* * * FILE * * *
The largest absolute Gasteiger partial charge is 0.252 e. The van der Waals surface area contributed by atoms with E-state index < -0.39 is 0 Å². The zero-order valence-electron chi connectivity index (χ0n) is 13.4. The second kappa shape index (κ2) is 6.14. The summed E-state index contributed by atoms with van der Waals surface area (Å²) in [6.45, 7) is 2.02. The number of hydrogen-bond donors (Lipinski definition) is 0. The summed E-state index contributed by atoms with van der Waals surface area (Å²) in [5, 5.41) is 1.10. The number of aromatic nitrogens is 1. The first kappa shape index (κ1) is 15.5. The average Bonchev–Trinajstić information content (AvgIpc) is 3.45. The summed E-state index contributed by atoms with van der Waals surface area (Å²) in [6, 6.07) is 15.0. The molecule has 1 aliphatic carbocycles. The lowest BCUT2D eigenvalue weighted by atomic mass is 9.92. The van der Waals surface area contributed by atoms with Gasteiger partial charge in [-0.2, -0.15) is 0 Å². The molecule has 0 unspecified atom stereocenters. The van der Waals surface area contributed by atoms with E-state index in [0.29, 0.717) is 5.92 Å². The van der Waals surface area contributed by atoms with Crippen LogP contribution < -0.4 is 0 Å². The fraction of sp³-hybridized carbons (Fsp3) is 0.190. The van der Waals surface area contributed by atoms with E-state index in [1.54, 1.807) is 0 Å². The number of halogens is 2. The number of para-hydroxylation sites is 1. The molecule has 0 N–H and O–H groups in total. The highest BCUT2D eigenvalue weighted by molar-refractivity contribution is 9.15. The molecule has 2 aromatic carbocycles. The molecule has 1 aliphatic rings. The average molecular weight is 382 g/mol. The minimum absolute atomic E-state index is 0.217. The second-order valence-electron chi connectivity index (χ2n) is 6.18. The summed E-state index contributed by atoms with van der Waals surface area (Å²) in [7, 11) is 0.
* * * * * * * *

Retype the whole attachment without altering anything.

The largest absolute Gasteiger partial charge is 0.252 e. The van der Waals surface area contributed by atoms with E-state index < -0.39 is 0 Å². The zero-order valence-electron chi connectivity index (χ0n) is 13.4. The second kappa shape index (κ2) is 6.14. The summed E-state index contributed by atoms with van der Waals surface area (Å²) in [6.45, 7) is 2.02. The number of hydrogen-bond donors (Lipinski definition) is 0. The summed E-state index contributed by atoms with van der Waals surface area (Å²) in [5, 5.41) is 1.10. The number of aromatic nitrogens is 1. The first kappa shape index (κ1) is 15.5. The average Bonchev–Trinajstić information content (AvgIpc) is 3.45. The summed E-state index contributed by atoms with van der Waals surface area (Å²) in [6, 6.07) is 15.0. The molecule has 1 aliphatic carbocycles. The lowest BCUT2D eigenvalue weighted by atomic mass is 9.92. The van der Waals surface area contributed by atoms with Gasteiger partial charge in [-0.2, -0.15) is 0 Å². The molecule has 0 unspecified atom stereocenters. The van der Waals surface area contributed by atoms with E-state index in [0.29, 0.717) is 5.92 Å². The van der Waals surface area contributed by atoms with Crippen LogP contribution < -0.4 is 0 Å². The fraction of sp³-hybridized carbons (Fsp3) is 0.190. The van der Waals surface area contributed by atoms with E-state index in [1.54, 1.807) is 0 Å². The number of halogens is 2. The number of para-hydroxylation sites is 1. The molecule has 0 N–H and O–H groups in total. The highest BCUT2D eigenvalue weighted by molar-refractivity contribution is 9.15. The molecule has 2 aromatic carbocycles. The molecule has 1 aliphatic rings. The average molecular weight is 382 g/mol. The minimum absolute atomic E-state index is 0.217. The second-order valence-electron chi connectivity index (χ2n) is 6.18. The summed E-state index contributed by atoms with van der Waals surface area (Å²) in [7, 11) is 0.